Ural Locomotives is a 50/50 joint venture between Sinara Group and Siemens AG established at the site of the former Ural Locomotives Plant. The new production facility was launched in 2013. The plant boasts aluminum welding, machining, painting systems and passenger train assembly fixtures supplied by world’s leading equipment makers. Over 150 Russian electronics, machine-building and metallurgical engineering companies now form a full competence cluster around the locomotive production site. In 2014, following the rapid rouble weakening, the company initiated a large-scale import-substituting project which allowed to increase the share of local sourcing to 84% in a short period of time.
In 2018, Russian Railways, Siemens and Sinara Group signed an agreement for the delivery of 11 high-speed trains Sapsan, in addition to 16 of this kind already operating between Moscow, St. Petersburg and Nizhniy Novgorod at a speed of 250 km/h.
U.S. plane maker Boeing and Russia’s VSMPO-Avisma, the world’s largest titanium producer, launched a second manufacturing unit in 2018. The JV focuses on titanium forgings mainly for B777 and B787 Dreamliner. The long-term contracts between both partners cover around 35 percent of Boeing Commercial Airplanes’ demand for the metal, and should sum up to $ 18 billion over the next 30 years. The new facility is located in Titanium Valley, a special economic zone. The investment amounts to 5.5 billion roubles ($83 million), around 200 jobs will be created. Everything starts from titanium sponge, which is fresh raw material. Before it becomes the Dreamliner’s landing gears, the titanium spends 16 hours in the furnace under the careful watch of a melting operator. “Winged metal” should not have any pores. Even a microscopic defect can lead to a flight accident. Industrial work with titanium began simultaneously in the US and USSR in the 1950s. Titanium is expensive but the metal has major advantages over other alloys. Aircraft construction requires the use of materials that can withstand the severe pressures of flight at high altitudes, as well as constant exposure to the elements. Traditionally, aircraft were made of steel, but lighter, more durable materials are now used to extend the life of aircraft and make them more energy efficient. Titanium is as strong as steel but 45 percent lighter. It can withstand long periods of exposure to salt water in marine atmospheres. The strength of titanium makes it difficult to weld, which contributes to its high price compared to steel and aluminum.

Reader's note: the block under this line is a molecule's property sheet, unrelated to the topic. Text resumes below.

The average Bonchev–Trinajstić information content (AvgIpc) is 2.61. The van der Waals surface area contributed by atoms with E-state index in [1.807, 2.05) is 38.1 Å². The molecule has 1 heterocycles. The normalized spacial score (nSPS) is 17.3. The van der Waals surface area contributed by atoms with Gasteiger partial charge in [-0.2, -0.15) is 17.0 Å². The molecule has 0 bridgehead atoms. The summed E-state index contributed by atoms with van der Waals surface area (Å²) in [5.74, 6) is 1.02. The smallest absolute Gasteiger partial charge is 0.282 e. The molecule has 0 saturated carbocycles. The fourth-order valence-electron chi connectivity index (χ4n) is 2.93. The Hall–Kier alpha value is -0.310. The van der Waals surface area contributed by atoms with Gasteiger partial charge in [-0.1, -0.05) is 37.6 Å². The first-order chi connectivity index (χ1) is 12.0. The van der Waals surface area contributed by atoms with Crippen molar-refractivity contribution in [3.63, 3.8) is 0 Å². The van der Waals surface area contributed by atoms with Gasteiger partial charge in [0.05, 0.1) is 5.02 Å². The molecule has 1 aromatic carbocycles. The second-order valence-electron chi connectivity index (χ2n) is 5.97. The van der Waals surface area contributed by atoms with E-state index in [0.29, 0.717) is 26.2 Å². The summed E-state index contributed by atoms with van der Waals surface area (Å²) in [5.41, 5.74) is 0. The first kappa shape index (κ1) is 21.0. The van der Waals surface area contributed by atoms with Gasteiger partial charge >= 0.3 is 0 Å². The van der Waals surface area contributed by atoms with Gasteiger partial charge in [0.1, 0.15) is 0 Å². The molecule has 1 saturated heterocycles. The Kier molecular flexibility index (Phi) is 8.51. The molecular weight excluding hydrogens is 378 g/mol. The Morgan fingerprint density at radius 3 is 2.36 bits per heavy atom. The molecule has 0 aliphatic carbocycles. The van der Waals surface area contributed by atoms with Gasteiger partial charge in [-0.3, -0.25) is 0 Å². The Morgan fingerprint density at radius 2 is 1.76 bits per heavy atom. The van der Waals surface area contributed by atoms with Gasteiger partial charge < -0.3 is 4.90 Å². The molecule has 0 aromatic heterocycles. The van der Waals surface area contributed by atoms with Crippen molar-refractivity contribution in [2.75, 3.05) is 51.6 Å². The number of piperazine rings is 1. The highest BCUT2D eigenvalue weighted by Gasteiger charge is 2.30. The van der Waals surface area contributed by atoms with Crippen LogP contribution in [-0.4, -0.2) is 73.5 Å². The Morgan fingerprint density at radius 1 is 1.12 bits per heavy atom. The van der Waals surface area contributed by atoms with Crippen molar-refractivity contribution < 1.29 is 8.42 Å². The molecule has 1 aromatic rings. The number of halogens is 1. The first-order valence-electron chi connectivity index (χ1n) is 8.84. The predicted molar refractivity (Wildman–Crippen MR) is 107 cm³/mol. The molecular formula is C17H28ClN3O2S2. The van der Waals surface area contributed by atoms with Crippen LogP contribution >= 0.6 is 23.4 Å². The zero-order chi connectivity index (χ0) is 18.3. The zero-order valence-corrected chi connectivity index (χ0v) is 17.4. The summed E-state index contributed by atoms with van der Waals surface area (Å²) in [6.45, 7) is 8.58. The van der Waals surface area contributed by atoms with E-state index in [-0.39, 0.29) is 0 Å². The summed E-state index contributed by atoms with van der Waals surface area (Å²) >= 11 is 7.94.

Ural Works of Civil Aviation (UWCA) has been a repair and maintenance shop for aircraft engines since 1939. In the last five years, the company established its own production of light aircraft, helicopters and military drones. In 2017, UWCA assembled its first twin-engine aircraft Diamond DA-42T, pre-ordered primarily by pilot schools, under the license from Diamond Aircraft Industries, an Austrian composite aircraft manufacturer. The production started with a local manufacturing depth of 30%. The company announced that it will reduce the share of imported parts, including composite materials, to nearly zero in 2019. The on-board equipment is already completely Russian-made.